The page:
How Long Does Dentin Hypersensitivity Last?

Dentin hypersensitivity can vary in duration depending on the person and the cause. Some individuals may only experience temporary sensitivity that lasts for a few hours or days. This can often be a result of teeth whitening or dental work. Others may deal with chronic sensitivity that persists for an extended period, lasting weeks or even months.

In severe cases where the sensitivity is due to gum disease or tooth decay, the discomfort may persist until the condition is treated. It’s crucial to seek dental attention if the discomfort lasts longer than a week to determine the root cause and appropriate treatment.

How to Treat Dentin Hypersensitivity?

The following are some in-office treatment options your dentist may recommend:

1. Desensitizing Toothpaste

These oral hygiene products often contain potassium salts like potassium nitrate, potassium citrate, or potassium chloride. They block the tiny dentin tubules, leading to the tooth’s nerve, thereby reducing its sensitivity to stimuli.

2. Dental Sealants

This dentin bonding agent acts as a protective layer that dental professionals apply to expose dentin surfaces. It can help prevent fluid movement within the dentin in response to stimuli, which often causes the sharp pain associated with dentin hypersensitivity.

3. Fluoride Treatments

Your dental practitioner might suggest applying fluorides, calcium carbonate, or calcium sodium phosphosilicate directly on the sensitive dentin. These substances harden the tooth surface to protect the dentin and reduce sensitivity. Fluoride treatments can vastly improve the quality of life for patients suffering from this common complaint.

4. Restoration Procedures

Restoration procedures involve applying sealants or fillings to protect the exposed dentin and reduce sensitivity. These procedures help create a barrier between the sensitive dentin and external stimuli such as cold or hot drinks, helping minimize discomfort.

5. Root Canal Treatment

A root canal treatment is an effective treatment for sensitivity wherein the infected nerve and pulp inside a tooth are removed. It’s a more invasive procedure typically used for severely infected or damaged teeth where the sensitivity and dental pain are constant and severe, thus eliminating the pain entirely.

6. Lifestyle Changes

In many cases, dentin hypersensitivity can be managed through lifestyle modifications. Brushing gently using a toothbrush with soft bristles can reduce enamel wear and prevent dentin exposure. Additionally, reducing the consumption of acidic food and drink can help protect your teeth against further damage and sensitivity.

7. Oral Care Products

Multiple oral care products are available in the market designed for individuals with sensitive teeth. Toothpaste, mouthwashes, and even chewing gums enriched with potassium nitrate can help strengthen tooth enamel and relieve sensitivity and pain by blocking nerve transmission. These products can be used daily as part of a routine oral care regimen.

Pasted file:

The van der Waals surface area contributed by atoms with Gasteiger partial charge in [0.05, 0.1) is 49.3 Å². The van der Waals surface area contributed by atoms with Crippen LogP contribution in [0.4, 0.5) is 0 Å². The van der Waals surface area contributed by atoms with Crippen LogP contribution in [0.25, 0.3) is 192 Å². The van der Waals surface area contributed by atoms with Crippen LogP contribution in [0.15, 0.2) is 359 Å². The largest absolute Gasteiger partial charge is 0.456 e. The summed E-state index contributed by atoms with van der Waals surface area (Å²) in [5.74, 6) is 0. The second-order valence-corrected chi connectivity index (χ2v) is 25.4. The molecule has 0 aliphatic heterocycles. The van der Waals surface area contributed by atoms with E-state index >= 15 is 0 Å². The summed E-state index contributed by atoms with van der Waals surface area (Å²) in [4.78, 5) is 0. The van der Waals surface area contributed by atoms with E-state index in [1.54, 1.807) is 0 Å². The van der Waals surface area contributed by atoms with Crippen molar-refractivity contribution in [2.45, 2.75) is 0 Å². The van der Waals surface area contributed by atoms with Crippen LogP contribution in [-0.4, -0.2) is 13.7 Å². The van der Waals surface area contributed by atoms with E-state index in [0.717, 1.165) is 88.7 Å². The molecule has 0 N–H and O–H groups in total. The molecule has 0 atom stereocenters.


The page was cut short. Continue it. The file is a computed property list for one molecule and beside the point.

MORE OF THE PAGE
8. Prescription Medications

Dental professionals may also prescribe special high-fluoride home treatments (gels or rinses) or anti-sensitivity toothpaste with more concentrated levels of key ingredients compared to those available over the counter.

How Can You Prevent Dentin Hypersensitivity?

  • Practice Good Oral Health. The most important step to preventing dentin hypersensitivity is maintaining good oral health. This includes brushing your teeth twice daily, flossing daily, and visiting your dentist regularly for cleanings and check-ups. High-profile dental hygiene can help control plaque and tooth decay and prevent periodontal disease, a known risk factor for this condition.
  • Use Fluoride Toothpaste. Fluoride toothpaste can help strengthen the dentin surface and reduce the pain of dentin hypersensitivity. Choose a toothpaste that contains fluoride, preferably one that also contains stannous fluoride, which has been found to decrease dental hypersensitivity by blocking the dental tubules.
  • Avoid Abrasive Toothpaste. Some toothpaste with excessively abrasive properties can wear off the enamel surface and expose the delicate dentin layer underneath, leading to dentinal sensitivity. Hence, avoiding these types of toothpaste is best for better oral health.
  • Eat Sensibly. Avoid sugary foods and cold foods as much as possible. Sugary foods encourage tooth decay, which could expose more of the dentin surface, causing hypersensitivity. Meanwhile, cold foods could trigger pain in sensitive teeth.
  • Use Desensitizing Toothpaste. Potassium nitrate toothpastes are specially designed to help alleviate the symptoms of dentinal sensitivity. The potassium salts can effectively numb the nerves in your dental tissues and reduce pain sensations.
  • Care for Soft Tissues. Don’t forget about the soft tissues in your mouth. Keeping your gums healthy is another vital part of preventing dentin hypersensitivity. This is because gum recession is a potential risk factor for exposing more of the dentin surface.
  • Limit Acidic Foods and Drinks. Acidic foods and drinks can exacerbate dental hypersensitivity by wearing down the tooth enamel and exposing the sensitive dentin. It’s best to limit these to maintain good oral health.
  • Use a Soft-Bristled Toothbrush. A hard-bristled toothbrush can cause adverse effects, such as gum erosion or tooth wear, increasing the risk of dentin hypersensitivity. A soft-bristled toothbrush provides sufficient cleaning without causing such damage.

Say Goodbye to Dental Sensitivity: Contact North Atlanta Family Dentistry Cumming Today

Dealing with dentin hypersensitivity can be a struggle, but with the right treatment and prevention strategies, you don’t have to suffer in silence. Say goodbye to the wince-inducing sensitivity and welcome a pain-free smile.

At North Atlanta Family Dentistry Cumming, we’re prepared to walk this journey with you. Feel free to reach out to us for professional advice and effective dentin hypersensitivity treatments personalized to suit your needs. We will create a custom treatment plan after evaluating your mouth and teeth.

After all, everyone deserves a comfortable and confident smile. Let us help you achieve just that! Book your appointment today.